Every gift includes a task, a challenge and often a “sword” in the heart. We also perceive this reality in the life of Mary, the Mother of Jesus. She was chosen to be Mother of God and Mother of the expected Messiah. What a gift of God’s mercy, what an immense and undeserved gift! Very probably Mary also thought about this when she brought her little Son to the temple together with St. Joseph.
She had already experienced that her life and mission would not be easy. She had to give birth to the Savior in a stable, without the comforts of the home which she had prepared with so much love for her child.
In the temple, a new surprise awaited her: the prophecy of the prophetess Hanna and of old Simeon: They see in the child the Messiah, the Son of the Most High, the light of the nations! And Simeon leaves no doubt that Mary would also receive the sword in her heart with the great gift.
The greater the love, the greater the pain
The feast of the Presentation of the Lord in the temple is a link between the two high points of our faith: the birth of Jesus and his suffering, his death and resurrection. Simeon already points to the mission of Jesus, which will be a sign of contradiction, and a sword will pierce the heart of Mary, the Immaculate. At the foot of the cross she will be a witness to the martyrdom of her Son.
It is similar in our lives: When we receive a gift of God’s mercy, we also receive a task, a challenge and not infrequently, a “sword in the heart”.
Let us think, for example, of motherhood and fatherhood – physical or spiritual – when the child we have to care for or educate becomes ill or seriously disappoints us. Or be it in terms of another relationship. If we have a deep love for someone, our pain will be all the deeper when we see that person suffer, when he or she is sick or disappoints us deeply. The greater the love, the deeper the pain. This is part of the life of each of us
The brighter the light, the greater the shadow!
Similarly, when we are given a task, a position or simply the completion of our studies. With the “award” also comes the responsibility to do in the best way what we were asked to do. Our talents and good qualities also have their challenges; they also know a shadow side that needs to be educated. The brighter the light, the greater the shadow!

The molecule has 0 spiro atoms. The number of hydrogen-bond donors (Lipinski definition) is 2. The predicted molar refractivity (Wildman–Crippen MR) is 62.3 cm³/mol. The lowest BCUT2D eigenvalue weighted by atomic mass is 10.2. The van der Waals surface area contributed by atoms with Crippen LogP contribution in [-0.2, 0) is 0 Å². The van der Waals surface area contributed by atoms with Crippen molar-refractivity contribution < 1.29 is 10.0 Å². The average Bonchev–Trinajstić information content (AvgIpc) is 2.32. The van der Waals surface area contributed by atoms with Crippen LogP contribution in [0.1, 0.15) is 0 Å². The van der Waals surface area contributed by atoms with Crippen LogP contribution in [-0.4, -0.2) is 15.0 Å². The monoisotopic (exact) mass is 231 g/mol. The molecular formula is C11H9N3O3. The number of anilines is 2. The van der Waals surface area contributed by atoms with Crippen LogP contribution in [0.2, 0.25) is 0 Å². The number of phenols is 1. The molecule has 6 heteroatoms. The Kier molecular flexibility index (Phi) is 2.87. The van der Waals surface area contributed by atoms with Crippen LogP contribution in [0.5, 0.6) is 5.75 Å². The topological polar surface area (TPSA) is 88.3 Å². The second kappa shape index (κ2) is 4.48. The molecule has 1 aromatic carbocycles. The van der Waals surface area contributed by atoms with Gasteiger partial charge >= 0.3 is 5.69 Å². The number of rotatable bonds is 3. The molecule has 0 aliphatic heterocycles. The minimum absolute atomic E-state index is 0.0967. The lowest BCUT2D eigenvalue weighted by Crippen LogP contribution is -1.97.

Let us think of a person who has a great talent for art or is very gifted and is endowed with a great clarity of ideas. He must also understand how to value the talents of others, not to become vain or self-sufficient. This requires self-education to humility, which can sometimes be very difficult.
An ideal of life, a vocation, to discover a profession, are gifts of God. They are also associated with sacrifice, renunciation, effort, and often a cross or a sword.
If we consider this reality of the “sword in the heart” as something self-evident in our life, we will be more resilient and will not be so easily frightened by trials that appear in our lives.
Life is like this, there is no love without suffering, no joy without sacrifice, no gift without surrender. This is how it was in the life of the dear Blessed Mother and this is also how it is in the life of each one of us. Each “sword” can become a blessing in our life. It depends on the evaluation, on our assessment, and how we stand by it.
She is with us!
The Covenant of Love with the MTA, the example of our Father and Founder and our Schoenstatt heroes help us to live this reality. Our founder tells us:
“If we have placed ourselves and our lives at the Blessed Mother’s disposal without reserve, then in a similar way she also gives herself to us completely: her mighty arm, the arm of intercessory omnipotence, the Child on her arm, the tongue of fire over her head, the Ave in her ears, the Magnificat on her lips and the sevenfold sword in her heart. (…) So we are not alone. With all our soul we can pray and sing: “And when the storm howls and the wind blows and the lightning bolts crackle fire, I think as the mariner’s child, father and mother are at the helm.”